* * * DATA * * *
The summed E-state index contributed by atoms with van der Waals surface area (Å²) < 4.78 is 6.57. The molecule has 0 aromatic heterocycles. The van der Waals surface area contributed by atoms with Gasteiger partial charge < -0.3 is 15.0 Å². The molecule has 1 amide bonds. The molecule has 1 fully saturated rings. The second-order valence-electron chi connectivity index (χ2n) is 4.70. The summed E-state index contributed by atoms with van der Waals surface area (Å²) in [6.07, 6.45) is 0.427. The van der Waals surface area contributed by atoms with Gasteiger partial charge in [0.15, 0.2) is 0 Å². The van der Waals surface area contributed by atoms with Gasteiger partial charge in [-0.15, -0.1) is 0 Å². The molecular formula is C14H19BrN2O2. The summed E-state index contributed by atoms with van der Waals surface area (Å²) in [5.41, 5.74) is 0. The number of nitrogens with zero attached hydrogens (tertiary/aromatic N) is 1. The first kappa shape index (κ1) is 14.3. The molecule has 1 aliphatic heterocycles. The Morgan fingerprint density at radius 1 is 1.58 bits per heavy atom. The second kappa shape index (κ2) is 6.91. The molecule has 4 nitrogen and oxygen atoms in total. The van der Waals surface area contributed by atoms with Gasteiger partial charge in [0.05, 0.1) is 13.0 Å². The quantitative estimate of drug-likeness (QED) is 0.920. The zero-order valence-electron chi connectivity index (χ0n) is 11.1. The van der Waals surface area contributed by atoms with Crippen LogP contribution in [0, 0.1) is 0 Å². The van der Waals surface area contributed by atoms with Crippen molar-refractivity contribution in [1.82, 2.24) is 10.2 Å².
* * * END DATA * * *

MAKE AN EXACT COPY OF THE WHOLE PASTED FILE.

The summed E-state index contributed by atoms with van der Waals surface area (Å²) < 4.78 is 6.57. The molecule has 0 aromatic heterocycles. The van der Waals surface area contributed by atoms with Gasteiger partial charge < -0.3 is 15.0 Å². The molecule has 1 amide bonds. The molecule has 1 fully saturated rings. The second-order valence-electron chi connectivity index (χ2n) is 4.70. The summed E-state index contributed by atoms with van der Waals surface area (Å²) in [6.07, 6.45) is 0.427. The van der Waals surface area contributed by atoms with Gasteiger partial charge in [0.15, 0.2) is 0 Å². The van der Waals surface area contributed by atoms with Gasteiger partial charge in [-0.15, -0.1) is 0 Å². The molecular formula is C14H19BrN2O2. The summed E-state index contributed by atoms with van der Waals surface area (Å²) in [5.41, 5.74) is 0. The number of nitrogens with zero attached hydrogens (tertiary/aromatic N) is 1. The first kappa shape index (κ1) is 14.3. The molecule has 1 aliphatic heterocycles. The Morgan fingerprint density at radius 1 is 1.58 bits per heavy atom. The second kappa shape index (κ2) is 6.91. The molecule has 4 nitrogen and oxygen atoms in total. The van der Waals surface area contributed by atoms with Gasteiger partial charge in [0.05, 0.1) is 13.0 Å². The quantitative estimate of drug-likeness (QED) is 0.920. The zero-order valence-electron chi connectivity index (χ0n) is 11.1. The van der Waals surface area contributed by atoms with Crippen LogP contribution in [0, 0.1) is 0 Å². The van der Waals surface area contributed by atoms with Crippen molar-refractivity contribution in [1.82, 2.24) is 10.2 Å².